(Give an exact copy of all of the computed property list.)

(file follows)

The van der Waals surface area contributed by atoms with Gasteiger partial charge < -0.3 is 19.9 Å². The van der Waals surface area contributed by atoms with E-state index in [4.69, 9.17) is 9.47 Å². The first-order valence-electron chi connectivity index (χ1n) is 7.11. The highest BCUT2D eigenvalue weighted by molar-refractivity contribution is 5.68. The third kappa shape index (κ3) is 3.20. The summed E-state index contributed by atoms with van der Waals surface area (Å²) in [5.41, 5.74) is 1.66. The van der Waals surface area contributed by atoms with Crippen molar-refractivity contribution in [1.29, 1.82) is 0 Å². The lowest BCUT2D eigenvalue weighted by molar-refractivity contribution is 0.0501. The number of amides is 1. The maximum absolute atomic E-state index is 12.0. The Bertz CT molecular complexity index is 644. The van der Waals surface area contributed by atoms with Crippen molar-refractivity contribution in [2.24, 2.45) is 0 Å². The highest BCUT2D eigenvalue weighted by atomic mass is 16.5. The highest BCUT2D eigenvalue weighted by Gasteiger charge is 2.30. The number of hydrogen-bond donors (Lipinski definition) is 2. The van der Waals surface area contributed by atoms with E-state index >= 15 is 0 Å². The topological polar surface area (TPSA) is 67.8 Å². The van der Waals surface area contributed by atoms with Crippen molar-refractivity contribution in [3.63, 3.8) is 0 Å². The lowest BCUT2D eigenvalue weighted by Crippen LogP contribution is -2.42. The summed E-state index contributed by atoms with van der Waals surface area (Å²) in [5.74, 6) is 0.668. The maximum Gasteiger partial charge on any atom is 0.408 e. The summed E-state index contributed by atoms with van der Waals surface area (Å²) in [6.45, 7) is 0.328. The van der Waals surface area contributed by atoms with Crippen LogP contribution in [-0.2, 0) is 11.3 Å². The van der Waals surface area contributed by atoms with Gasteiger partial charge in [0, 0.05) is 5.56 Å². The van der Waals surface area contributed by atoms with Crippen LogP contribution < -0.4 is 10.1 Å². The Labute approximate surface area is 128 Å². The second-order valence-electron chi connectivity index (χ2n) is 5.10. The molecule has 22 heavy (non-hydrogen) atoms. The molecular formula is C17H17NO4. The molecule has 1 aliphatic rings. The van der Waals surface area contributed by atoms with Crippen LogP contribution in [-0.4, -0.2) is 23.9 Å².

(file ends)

The van der Waals surface area contributed by atoms with Gasteiger partial charge < -0.3 is 19.9 Å². The van der Waals surface area contributed by atoms with E-state index in [4.69, 9.17) is 9.47 Å². The first-order valence-electron chi connectivity index (χ1n) is 7.11. The highest BCUT2D eigenvalue weighted by molar-refractivity contribution is 5.68. The third kappa shape index (κ3) is 3.20. The summed E-state index contributed by atoms with van der Waals surface area (Å²) in [5.41, 5.74) is 1.66. The van der Waals surface area contributed by atoms with Crippen molar-refractivity contribution in [1.29, 1.82) is 0 Å². The lowest BCUT2D eigenvalue weighted by molar-refractivity contribution is 0.0501. The number of amides is 1. The maximum absolute atomic E-state index is 12.0. The Bertz CT molecular complexity index is 644. The van der Waals surface area contributed by atoms with Crippen molar-refractivity contribution in [2.24, 2.45) is 0 Å². The highest BCUT2D eigenvalue weighted by atomic mass is 16.5. The highest BCUT2D eigenvalue weighted by Gasteiger charge is 2.30. The number of hydrogen-bond donors (Lipinski definition) is 2. The van der Waals surface area contributed by atoms with E-state index >= 15 is 0 Å². The topological polar surface area (TPSA) is 67.8 Å². The van der Waals surface area contributed by atoms with Crippen molar-refractivity contribution in [3.63, 3.8) is 0 Å². The lowest BCUT2D eigenvalue weighted by Crippen LogP contribution is -2.42. The summed E-state index contributed by atoms with van der Waals surface area (Å²) in [5.74, 6) is 0.668. The maximum Gasteiger partial charge on any atom is 0.408 e. The summed E-state index contributed by atoms with van der Waals surface area (Å²) in [6.45, 7) is 0.328. The van der Waals surface area contributed by atoms with Crippen LogP contribution in [-0.2, 0) is 11.3 Å². The van der Waals surface area contributed by atoms with Gasteiger partial charge in [0, 0.05) is 5.56 Å². The van der Waals surface area contributed by atoms with Crippen LogP contribution < -0.4 is 10.1 Å². The Labute approximate surface area is 128 Å². The second-order valence-electron chi connectivity index (χ2n) is 5.10. The molecule has 22 heavy (non-hydrogen) atoms. The molecular formula is C17H17NO4. The molecule has 1 aliphatic rings. The van der Waals surface area contributed by atoms with Crippen LogP contribution in [-0.4, -0.2) is 23.9 Å².